Pakistan

Pakistan Navy’s ex-official, having ties to takfiri outfit, involved in attack on PNS

KARACHI: Defence Minister Khawaja Asif on Tuesday hinted at the possible involvement of some navy personnel in the botched Sept 6 attack at the PNS Dockyard amid responsibility claimed by the banned Tehreek-e-Taliban Pakistan (TTP) and fresh details emerged.

In another startling revelation, AIG Karachi Ghulam Qadir Thebo said that evidence also pointed to the possible involvement of Ovais Jakhrani, son of AIG Ali Sher Jakhrani.

Ovais, who had left the navy four months ago, told his family on Sept 5 that he was going to Islamabad to take CSS exams. However, his body was recovered from the sea at the PNS Dockyard on Sunday, triggering speculation that he might have been kidnapped and murdered. “He [Ovais] was not kidnapped,” AIG Thebo said. “Circumstantial evidence suggests that he was involved in the assault.”

He added that naval authorities were investigating and the police would register an FIR if and when the navy approached them. AIG Jakhrani, who is on Hajj operations duty in Saudi Arabia, received a phone call from an anonymous person on Monday telling him his son had been killed for non-payment of ransom money and that the body had been dumped into the sea. The family visited an Edhi morgue the same day to collect the body. DNA tests are being conducted to confirm his identity.

“We were shocked to learn that Ovais could be involved in the dockyard attack,” a relative told The Express Tribune.

On the other hand navy officials said that four terrorists were also apprehended in the operation. They said that the terrorists wanted to penetrate the dockyard where naval vessels are docked.

“The attackers got onto PNS Zulfiqar which was docked at the Pakistan Navy berth,” a navy official close to the matter said. “A sentry saw a suspicious movement on the ship. He raised alarm before he was shot and injured by the attackers. A petty officer rushed to the site but was immediately shot down,” he added.

Commandos from the Special Services Group (SSG) were called in immediately who engaged the terrorists in a gunfight, the official said. “It took the SSG commandoes two hours to complete the operation, he added. “However, the combing of the area continued for another six hours.”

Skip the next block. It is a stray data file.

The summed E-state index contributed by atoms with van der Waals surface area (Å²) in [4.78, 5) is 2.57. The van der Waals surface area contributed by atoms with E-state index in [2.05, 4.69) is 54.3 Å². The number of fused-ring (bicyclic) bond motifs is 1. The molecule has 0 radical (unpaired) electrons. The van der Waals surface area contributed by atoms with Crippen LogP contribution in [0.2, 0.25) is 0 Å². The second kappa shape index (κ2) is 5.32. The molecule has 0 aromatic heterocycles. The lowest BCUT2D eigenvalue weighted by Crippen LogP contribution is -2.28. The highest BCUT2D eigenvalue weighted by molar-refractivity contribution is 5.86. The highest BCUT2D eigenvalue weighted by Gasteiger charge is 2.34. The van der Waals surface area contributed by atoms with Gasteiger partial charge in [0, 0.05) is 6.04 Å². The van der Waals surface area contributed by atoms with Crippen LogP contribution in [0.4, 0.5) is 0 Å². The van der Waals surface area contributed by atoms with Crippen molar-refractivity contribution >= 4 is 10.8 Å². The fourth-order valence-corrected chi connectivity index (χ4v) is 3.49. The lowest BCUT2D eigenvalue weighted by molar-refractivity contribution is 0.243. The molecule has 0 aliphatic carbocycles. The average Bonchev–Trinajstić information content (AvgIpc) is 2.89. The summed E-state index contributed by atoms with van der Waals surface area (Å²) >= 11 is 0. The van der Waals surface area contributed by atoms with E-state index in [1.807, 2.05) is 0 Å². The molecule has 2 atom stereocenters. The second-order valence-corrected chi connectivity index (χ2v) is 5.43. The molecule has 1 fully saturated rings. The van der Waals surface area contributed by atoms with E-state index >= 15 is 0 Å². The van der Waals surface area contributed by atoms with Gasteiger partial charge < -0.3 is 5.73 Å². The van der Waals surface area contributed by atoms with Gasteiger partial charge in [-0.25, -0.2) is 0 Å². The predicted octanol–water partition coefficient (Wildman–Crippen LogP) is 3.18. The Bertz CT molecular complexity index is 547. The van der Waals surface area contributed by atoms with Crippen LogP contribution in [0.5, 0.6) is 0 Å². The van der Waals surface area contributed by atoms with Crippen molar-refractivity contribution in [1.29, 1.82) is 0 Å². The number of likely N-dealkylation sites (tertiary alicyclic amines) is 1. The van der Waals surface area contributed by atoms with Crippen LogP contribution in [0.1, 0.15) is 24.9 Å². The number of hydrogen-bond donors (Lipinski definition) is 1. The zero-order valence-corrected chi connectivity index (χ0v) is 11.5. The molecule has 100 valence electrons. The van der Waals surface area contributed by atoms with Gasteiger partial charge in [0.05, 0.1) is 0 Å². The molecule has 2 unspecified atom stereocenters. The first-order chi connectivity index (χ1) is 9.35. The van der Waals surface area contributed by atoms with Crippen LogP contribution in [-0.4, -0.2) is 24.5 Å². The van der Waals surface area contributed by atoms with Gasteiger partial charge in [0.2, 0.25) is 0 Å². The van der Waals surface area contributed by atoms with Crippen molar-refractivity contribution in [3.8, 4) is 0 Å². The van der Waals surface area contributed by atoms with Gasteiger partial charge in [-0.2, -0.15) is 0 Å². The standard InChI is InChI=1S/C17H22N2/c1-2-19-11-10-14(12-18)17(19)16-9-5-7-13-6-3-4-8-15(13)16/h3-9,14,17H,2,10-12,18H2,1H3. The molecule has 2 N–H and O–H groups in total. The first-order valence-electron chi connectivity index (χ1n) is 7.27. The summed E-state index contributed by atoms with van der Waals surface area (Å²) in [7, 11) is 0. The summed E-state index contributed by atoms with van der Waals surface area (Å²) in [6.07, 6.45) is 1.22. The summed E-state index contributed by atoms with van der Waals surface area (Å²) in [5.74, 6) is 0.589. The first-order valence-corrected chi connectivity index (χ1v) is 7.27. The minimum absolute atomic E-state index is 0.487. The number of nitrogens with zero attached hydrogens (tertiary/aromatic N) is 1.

PNS Zulfiqar is the first of the F-22P series of medium-sized warships jointly built by Pakistan and China about four years back. About 20 more ships and submarines of the Pakistan Navy were docked at the time of the attack, but the terrorists chose PNS Zulfiqar, perhaps because it came in their way first, the official said.

He claimed that the terrorists came by the sea, raising questions about the vigilance of the Pakistan Navy and Pakistan Coast Guards who are responsible for the security in Pakistan’s territorial waters.

“The place where the attack took place is one of the highest security zones of the Pakistan Navy,” he said, adding that an inquiry was under way to find out how the terrorists evaded security and why PNS Zulfiqar was picked for the attack.
Inside support
Sources said that investigators have not ruled out possible involvement of navy employees. In view of confirmed ‘inside support’ for earlier major attacks on military targets, investigators have started keeping a check on the staffers’ cellphones and their movements. In most of the major attacks, including the one at PNS Mehran base, GHQ and Kamra airbase, investigators pointed towards inside support.
In the 2009 GHQ assault, the army had detained Brigadier Ali Khan, who was serving at the military headquarters in Rawalpindi, for his alleged ties to a pan-Islamic extremist group. Similarly, defence officials had informed a parliamentary committee in June 2011 that insiders were involved in the PNS Mehran base siege in Karachi. Subsequently, three navy officers were court marshaled and sentenced.
Moreover, three low-ranking officers of the Pakistan Air Force (PAF) were arrested in connection with the August 16, 2012 Taliban attack on the PAF airbase Minhas at Kamra.

Tags

Related Articles

Back to top button
Close

Adblock Detected

Please consider supporting us by disabling your ad blocker